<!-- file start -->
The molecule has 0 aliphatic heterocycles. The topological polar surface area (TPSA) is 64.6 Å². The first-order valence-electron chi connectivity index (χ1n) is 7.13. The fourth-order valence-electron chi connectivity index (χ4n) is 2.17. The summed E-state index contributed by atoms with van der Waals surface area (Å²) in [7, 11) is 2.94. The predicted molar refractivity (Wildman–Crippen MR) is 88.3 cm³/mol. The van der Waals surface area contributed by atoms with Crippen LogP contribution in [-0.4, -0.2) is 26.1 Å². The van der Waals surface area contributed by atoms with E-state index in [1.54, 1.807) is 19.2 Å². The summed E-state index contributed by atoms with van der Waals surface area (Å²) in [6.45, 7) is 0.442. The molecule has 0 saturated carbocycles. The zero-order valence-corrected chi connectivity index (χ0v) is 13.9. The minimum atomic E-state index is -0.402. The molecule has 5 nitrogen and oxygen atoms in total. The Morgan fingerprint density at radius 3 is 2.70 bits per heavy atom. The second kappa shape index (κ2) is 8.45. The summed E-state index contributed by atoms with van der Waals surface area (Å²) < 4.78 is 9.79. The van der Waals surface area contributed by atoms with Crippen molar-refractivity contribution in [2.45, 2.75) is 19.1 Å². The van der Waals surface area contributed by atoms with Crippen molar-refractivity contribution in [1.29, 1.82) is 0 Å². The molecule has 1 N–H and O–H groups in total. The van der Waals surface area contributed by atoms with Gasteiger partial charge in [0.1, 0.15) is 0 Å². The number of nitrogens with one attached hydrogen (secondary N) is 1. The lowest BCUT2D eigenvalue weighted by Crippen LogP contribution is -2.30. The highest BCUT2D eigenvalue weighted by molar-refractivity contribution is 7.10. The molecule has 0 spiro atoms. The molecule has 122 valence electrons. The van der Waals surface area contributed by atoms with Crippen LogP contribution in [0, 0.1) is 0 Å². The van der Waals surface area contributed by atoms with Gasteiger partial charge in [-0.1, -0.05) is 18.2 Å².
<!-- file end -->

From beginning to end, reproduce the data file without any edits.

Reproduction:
The molecule has 0 aliphatic heterocycles. The topological polar surface area (TPSA) is 64.6 Å². The first-order valence-electron chi connectivity index (χ1n) is 7.13. The fourth-order valence-electron chi connectivity index (χ4n) is 2.17. The summed E-state index contributed by atoms with van der Waals surface area (Å²) in [7, 11) is 2.94. The predicted molar refractivity (Wildman–Crippen MR) is 88.3 cm³/mol. The van der Waals surface area contributed by atoms with Crippen LogP contribution in [-0.4, -0.2) is 26.1 Å². The van der Waals surface area contributed by atoms with E-state index in [1.54, 1.807) is 19.2 Å². The summed E-state index contributed by atoms with van der Waals surface area (Å²) in [6.45, 7) is 0.442. The molecule has 0 saturated carbocycles. The zero-order valence-corrected chi connectivity index (χ0v) is 13.9. The minimum atomic E-state index is -0.402. The molecule has 5 nitrogen and oxygen atoms in total. The Morgan fingerprint density at radius 3 is 2.70 bits per heavy atom. The second kappa shape index (κ2) is 8.45. The summed E-state index contributed by atoms with van der Waals surface area (Å²) < 4.78 is 9.79. The van der Waals surface area contributed by atoms with Crippen molar-refractivity contribution in [2.45, 2.75) is 19.1 Å². The van der Waals surface area contributed by atoms with Crippen molar-refractivity contribution in [1.29, 1.82) is 0 Å². The molecule has 1 N–H and O–H groups in total. The van der Waals surface area contributed by atoms with Gasteiger partial charge in [0.1, 0.15) is 0 Å². The number of nitrogens with one attached hydrogen (secondary N) is 1. The lowest BCUT2D eigenvalue weighted by Crippen LogP contribution is -2.30. The highest BCUT2D eigenvalue weighted by molar-refractivity contribution is 7.10. The molecule has 0 spiro atoms. The molecule has 122 valence electrons. The van der Waals surface area contributed by atoms with Crippen LogP contribution in [0, 0.1) is 0 Å². The van der Waals surface area contributed by atoms with Gasteiger partial charge in [-0.1, -0.05) is 18.2 Å².